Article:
The 2023-24 season will begin with Sapling Cup matches on 19 August and league matches starting in September. HKFA CEO Joe Tam hopes for the full schedule to be released next week.
The Football Association of Hong Kong, China has “never dealt with such a big challenge” in assembling its schedule for the top flight season, claims CEO Joe Tam. The fixture has yet to be released to the public as clubs, players and fans are eagerly awaiting word about the start of the new season.
“In the past two days, we’ve been in constant dialogue with the Leisure and Cultural Services Department, but the number of available dates (for stadium rental) is insufficient,” he said. “The arrangements for this season are quite complicated because we have two teams (Lee Man and Rangers) who have to compete in the Champions League (in mid-August) and the Hong Kong team will also travel to the Middle East for Asian Cup preparations.
“Also, there are some stadiums that will be closed for repairs – for example, Siu Sai Wan Sports Ground is unavailable after November. So, this is a big challenge that we’ve never encountered.”
Tam added that in addition to repairs, he was informed by the LCSD that certain venues have been booked ahead of time by other organizations.
The Premier League will feature 11 clubs this season for the first time since 2016-17. An increase, as well as the fact that there is an odd number of teams, are complicating aspects to consider.
It is believed, too, that Hong Kong coach Jörn Andersen has requested for the season be paused in December so that he may take the team to the Middle East for training camp ahead of the Asian Cup.
Tam did say, however, that the Guangdong-Hong Kong Cup would return at the end of the year, but Hong Kong would send a B team due to the overlap with the Asian Cup. He was less committal about the return of the Lunar New Year Cup, saying only that “some ideas have been discussed, but there are no concrete plans.”
The CEO, along with representatives from 10 other Premier League clubs, were present for a press conference of the Hong Kong Premier League Committee, which was established last year as a joint venture of the clubs. The goals of the Committee are the manage the revenue streams for the league, attract commercial partners, promote the league and distribute any profits back to the clubs.
One of the schemes that the clubs agreed to last season was to equally share ticket revenue in order to help out the teams with smaller means. Club representative Chan Man-chun, the former chairman of Southern, announced that after deducting for expenses, the league made a net profit of $590,000 in tickets sold. Kitchee and Eastern contributed the highest amount of ticket revenue towards the collective pot, whilst Lee Man and HKFC were revenue neutral in terms of money contributed and taken out.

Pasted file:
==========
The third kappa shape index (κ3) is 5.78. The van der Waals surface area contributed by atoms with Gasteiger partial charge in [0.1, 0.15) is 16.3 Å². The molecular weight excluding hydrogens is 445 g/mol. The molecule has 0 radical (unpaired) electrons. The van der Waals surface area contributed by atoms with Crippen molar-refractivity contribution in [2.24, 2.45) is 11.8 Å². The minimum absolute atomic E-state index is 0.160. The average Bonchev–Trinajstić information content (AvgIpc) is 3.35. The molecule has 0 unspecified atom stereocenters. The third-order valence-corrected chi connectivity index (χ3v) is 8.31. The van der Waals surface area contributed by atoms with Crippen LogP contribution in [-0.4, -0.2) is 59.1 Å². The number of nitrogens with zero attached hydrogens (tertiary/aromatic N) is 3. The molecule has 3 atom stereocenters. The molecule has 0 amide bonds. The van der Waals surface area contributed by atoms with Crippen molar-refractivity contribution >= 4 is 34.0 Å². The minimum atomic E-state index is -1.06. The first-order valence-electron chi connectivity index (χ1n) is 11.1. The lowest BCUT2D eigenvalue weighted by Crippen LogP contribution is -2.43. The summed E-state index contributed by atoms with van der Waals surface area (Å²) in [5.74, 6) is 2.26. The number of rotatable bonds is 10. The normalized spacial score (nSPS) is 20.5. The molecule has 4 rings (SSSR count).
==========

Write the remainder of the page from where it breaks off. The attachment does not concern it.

The remaining six clubs received between $10,000 to $230,000 from the equalization scheme.
However, ticket revenue was not the only source of revenue for the committee. The Jockey Club’s sponsorship of the Sapling Cup was worth $1.2 million, which raised the total prize money for the four competitions to $2.82 million. The league also received advertising sponsorship for the Labour Department worth over $200,000.
Chan stated the league made a profit of $2.97 million from all sources last season and distributed between $380,000 to $710,000 to each club. Four clubs – Rangers, Lee Man, Southern and HK U23 – received more than $600,000.
After 151 matches were played last season, the total number will rise to 183 with the arrival of newly promoted North District. Chan stated that the league will incur greater expenses next season due to the increased match numbers and the introduction of VAR. There is a risk, he warned, that the league could lose money if clubs cannot find a way to increase attendance and attract sponsorship for the Senior Shield and FA Cup.
Chan cited the biggest expenditures came from evening matches at Mong Kok Stadium and Tseung Kwan O Sports Ground where there additional fees for lights. He said that he hoped the HKFA could reserve these occasions for more “appealing” matches in order to justify the costs.
A proposed solution to cut costs is to reschedule Sapling Cup matches that are dead rubbers as double headers with other Sapling Cup matches on the same day.
“When the Sapling Cup enters the second round robin, there will invariably be matches of no consequence to the table,” Chan said. “Maybe those matches can be bundled together and played at the same stadium, but the LCSD are concerned that teams who play in the later match (of a double header) will moan about the quality of the pitch.”